An AI robot named CIMON has recently joined the astronauts on the International Space Station.  Back on Earth, the Airbus designed CIMON weighed just five kilograms.  CIMON is orb-like with a large screen that can display cartoonish pictures or data and instructions. CIMON represents a sneak peek at what future human-robot interactions could look like on space missions, with its ability to improve safety and increase the complexity of tasks and experiments.

While CIMON cannot process data itself, data is beamed to and from the ISS using the station’s WiFi network which uses satellites to communicate with the command center on Earth in Oberpfaffenhofen, Germany via a significant number of firewalls and VP tunnels for security. Signal time via satellite is approximately 0.4 seconds each way, and despite how far away the ISS is to Earth, CIMON responds within a couple of seconds after a question is asked.

“CIMON represents the realization of an Airbus vision. It is a huge step forward for human spaceflight, achieved by working in cooperation with our partners,” says Till Eisenberg, Project Manager at Airbus. “With CIMON, we have laid the foundations for social assistance systems that are designed to be used under extreme conditions.”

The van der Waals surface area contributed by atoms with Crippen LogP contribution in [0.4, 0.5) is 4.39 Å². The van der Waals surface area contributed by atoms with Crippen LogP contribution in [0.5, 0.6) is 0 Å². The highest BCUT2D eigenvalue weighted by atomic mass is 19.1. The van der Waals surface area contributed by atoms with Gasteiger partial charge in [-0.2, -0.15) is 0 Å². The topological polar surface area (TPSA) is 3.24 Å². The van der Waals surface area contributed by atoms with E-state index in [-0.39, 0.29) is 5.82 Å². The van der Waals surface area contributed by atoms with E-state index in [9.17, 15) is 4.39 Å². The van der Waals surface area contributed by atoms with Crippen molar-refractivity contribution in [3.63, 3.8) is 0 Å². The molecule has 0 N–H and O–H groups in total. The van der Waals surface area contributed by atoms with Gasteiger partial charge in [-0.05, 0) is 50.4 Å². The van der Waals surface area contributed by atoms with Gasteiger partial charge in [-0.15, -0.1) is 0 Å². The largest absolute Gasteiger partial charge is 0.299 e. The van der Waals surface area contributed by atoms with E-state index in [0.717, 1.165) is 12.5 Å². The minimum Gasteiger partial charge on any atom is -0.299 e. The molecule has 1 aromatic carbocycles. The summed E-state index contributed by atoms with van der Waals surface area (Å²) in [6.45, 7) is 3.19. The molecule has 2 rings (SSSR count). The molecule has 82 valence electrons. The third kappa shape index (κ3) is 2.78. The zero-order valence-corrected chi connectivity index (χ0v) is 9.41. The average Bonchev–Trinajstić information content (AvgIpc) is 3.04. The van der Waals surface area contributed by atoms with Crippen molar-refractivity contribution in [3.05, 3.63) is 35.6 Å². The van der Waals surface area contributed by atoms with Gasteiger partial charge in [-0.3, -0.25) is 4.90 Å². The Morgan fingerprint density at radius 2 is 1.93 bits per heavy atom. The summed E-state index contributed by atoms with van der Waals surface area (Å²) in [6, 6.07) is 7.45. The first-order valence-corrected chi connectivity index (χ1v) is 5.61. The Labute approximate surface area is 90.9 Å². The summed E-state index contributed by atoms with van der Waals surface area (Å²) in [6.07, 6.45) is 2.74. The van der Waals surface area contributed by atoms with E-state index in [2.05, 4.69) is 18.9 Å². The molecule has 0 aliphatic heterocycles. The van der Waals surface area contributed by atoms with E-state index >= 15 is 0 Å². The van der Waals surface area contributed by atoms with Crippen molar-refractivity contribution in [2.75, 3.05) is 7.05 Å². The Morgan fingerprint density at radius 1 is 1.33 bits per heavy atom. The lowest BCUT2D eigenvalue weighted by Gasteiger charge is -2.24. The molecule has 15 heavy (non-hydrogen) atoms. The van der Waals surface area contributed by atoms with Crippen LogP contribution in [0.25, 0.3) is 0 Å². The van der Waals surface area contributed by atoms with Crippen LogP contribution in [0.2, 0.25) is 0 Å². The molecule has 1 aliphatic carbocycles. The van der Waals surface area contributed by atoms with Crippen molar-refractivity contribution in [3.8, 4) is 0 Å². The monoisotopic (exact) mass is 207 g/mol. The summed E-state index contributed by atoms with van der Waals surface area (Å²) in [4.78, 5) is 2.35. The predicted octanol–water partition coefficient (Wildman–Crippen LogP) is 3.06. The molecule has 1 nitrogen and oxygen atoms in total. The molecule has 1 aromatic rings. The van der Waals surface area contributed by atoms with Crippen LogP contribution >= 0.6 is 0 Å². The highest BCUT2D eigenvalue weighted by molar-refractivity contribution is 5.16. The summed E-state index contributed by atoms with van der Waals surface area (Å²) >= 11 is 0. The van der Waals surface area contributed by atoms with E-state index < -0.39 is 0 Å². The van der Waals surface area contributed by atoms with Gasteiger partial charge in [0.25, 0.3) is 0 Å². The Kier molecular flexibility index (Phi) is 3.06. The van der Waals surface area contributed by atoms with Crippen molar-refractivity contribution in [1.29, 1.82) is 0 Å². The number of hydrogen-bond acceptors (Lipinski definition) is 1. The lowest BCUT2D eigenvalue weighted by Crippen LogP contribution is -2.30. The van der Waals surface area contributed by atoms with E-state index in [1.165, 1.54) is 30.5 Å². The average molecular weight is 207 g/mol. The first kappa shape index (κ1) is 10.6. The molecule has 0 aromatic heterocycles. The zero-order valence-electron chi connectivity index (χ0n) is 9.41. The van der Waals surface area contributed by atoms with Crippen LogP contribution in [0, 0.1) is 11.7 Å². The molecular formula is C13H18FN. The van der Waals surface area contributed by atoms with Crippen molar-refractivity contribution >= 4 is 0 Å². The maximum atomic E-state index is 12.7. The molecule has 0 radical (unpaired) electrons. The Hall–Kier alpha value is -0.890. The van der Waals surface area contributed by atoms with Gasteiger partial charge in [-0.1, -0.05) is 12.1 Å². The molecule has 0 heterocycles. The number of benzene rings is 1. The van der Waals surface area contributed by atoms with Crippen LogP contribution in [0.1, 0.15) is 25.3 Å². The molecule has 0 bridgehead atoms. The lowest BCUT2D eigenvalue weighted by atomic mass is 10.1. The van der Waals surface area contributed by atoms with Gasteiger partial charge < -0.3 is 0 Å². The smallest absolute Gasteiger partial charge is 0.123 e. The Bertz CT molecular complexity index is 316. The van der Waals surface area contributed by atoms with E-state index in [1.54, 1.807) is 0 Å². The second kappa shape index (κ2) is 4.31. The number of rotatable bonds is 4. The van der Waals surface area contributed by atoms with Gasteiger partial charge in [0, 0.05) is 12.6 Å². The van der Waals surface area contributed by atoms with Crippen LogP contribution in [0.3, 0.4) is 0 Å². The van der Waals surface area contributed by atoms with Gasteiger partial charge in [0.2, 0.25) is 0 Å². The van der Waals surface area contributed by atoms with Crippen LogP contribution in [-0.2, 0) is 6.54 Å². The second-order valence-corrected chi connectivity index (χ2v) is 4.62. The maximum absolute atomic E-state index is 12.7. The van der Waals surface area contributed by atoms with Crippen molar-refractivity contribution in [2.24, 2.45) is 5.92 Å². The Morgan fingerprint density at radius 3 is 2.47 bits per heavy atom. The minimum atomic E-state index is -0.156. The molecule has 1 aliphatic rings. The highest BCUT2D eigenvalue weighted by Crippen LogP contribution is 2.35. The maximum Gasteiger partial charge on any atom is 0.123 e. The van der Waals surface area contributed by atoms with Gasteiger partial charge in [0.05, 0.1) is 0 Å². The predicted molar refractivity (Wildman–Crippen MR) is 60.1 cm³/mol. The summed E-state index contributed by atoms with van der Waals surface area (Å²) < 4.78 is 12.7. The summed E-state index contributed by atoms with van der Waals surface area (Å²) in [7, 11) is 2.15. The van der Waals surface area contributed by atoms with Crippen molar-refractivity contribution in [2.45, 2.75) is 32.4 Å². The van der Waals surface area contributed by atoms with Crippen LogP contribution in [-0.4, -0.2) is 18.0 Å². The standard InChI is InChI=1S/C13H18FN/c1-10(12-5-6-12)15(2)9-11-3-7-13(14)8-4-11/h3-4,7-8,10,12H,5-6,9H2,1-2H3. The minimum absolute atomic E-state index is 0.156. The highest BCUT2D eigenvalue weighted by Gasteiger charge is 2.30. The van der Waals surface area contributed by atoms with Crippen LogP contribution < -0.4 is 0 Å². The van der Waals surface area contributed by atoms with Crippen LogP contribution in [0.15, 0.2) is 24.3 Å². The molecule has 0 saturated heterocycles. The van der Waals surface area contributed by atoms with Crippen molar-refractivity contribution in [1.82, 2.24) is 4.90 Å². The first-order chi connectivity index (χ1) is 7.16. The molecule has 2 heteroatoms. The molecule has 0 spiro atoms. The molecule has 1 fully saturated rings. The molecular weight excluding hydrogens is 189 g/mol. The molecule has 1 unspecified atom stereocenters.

IBM Watson is the robot’s AI system for understanding and responding to questions. “If CIMON is asked a question or addressed, the Watson AI firstly converts this audio signal into text, which is understood, or interpreted, by the AI,” said Matthias Biniok, IBM project lead on CIMON.  IBM Watson understands both the content in context of the questions and the intent behind the question.  This results in an answer that is then converted into speech and sent back to the ISS for CIMON to communicate.  The result is a natural, dynamic spoken dialogue.

German astronaut Alexander Gerst, the current ISS commander, was first to speak with CIMON.  He said, “Wake up, CIMON.” To which CIMON responded, “What can I do for you?” CIMON and Gerst’s first assignment together was to perform an experiment. After verifying Gerst’s identity using facial recognition, CIMON positioned itself appropriately and then provided step-by-step instructions on how to conduct the student-designed experiment utilizing crystals.

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